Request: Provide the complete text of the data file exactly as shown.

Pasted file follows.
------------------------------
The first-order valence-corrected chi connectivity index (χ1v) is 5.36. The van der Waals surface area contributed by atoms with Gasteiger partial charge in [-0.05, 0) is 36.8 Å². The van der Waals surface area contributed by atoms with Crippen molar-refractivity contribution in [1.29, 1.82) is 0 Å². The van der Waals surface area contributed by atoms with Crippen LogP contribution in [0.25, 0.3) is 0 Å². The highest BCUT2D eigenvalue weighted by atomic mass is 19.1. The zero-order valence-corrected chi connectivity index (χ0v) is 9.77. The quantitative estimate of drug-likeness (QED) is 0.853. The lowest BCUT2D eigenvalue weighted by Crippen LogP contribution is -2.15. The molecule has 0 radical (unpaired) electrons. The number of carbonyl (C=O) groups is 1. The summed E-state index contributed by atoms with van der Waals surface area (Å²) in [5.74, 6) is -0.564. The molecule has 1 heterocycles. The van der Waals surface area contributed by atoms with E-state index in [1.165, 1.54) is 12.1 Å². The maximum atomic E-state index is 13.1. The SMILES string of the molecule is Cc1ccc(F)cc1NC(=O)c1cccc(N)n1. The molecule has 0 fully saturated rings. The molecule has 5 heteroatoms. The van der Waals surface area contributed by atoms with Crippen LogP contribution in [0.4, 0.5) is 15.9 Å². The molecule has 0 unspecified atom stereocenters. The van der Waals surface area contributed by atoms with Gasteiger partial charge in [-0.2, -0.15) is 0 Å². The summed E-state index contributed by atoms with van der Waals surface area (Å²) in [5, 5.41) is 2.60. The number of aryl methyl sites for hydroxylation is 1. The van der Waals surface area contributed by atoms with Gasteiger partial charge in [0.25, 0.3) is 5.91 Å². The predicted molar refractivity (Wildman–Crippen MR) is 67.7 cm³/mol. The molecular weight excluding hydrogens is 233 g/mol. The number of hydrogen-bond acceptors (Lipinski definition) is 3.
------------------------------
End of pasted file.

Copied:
The first-order valence-corrected chi connectivity index (χ1v) is 5.36. The van der Waals surface area contributed by atoms with Gasteiger partial charge in [-0.05, 0) is 36.8 Å². The van der Waals surface area contributed by atoms with Crippen molar-refractivity contribution in [1.29, 1.82) is 0 Å². The van der Waals surface area contributed by atoms with Crippen LogP contribution in [0.25, 0.3) is 0 Å². The highest BCUT2D eigenvalue weighted by atomic mass is 19.1. The zero-order valence-corrected chi connectivity index (χ0v) is 9.77. The quantitative estimate of drug-likeness (QED) is 0.853. The lowest BCUT2D eigenvalue weighted by Crippen LogP contribution is -2.15. The molecule has 0 radical (unpaired) electrons. The number of carbonyl (C=O) groups is 1. The summed E-state index contributed by atoms with van der Waals surface area (Å²) in [5.74, 6) is -0.564. The molecule has 1 heterocycles. The van der Waals surface area contributed by atoms with E-state index in [1.165, 1.54) is 12.1 Å². The maximum atomic E-state index is 13.1. The SMILES string of the molecule is Cc1ccc(F)cc1NC(=O)c1cccc(N)n1. The molecule has 0 fully saturated rings. The molecule has 5 heteroatoms. The van der Waals surface area contributed by atoms with Crippen LogP contribution in [0.4, 0.5) is 15.9 Å². The molecule has 0 unspecified atom stereocenters. The van der Waals surface area contributed by atoms with Gasteiger partial charge in [-0.2, -0.15) is 0 Å². The summed E-state index contributed by atoms with van der Waals surface area (Å²) in [5, 5.41) is 2.60. The number of aryl methyl sites for hydroxylation is 1. The van der Waals surface area contributed by atoms with Gasteiger partial charge in [0.25, 0.3) is 5.91 Å². The predicted molar refractivity (Wildman–Crippen MR) is 67.7 cm³/mol. The molecular weight excluding hydrogens is 233 g/mol. The number of hydrogen-bond acceptors (Lipinski definition) is 3.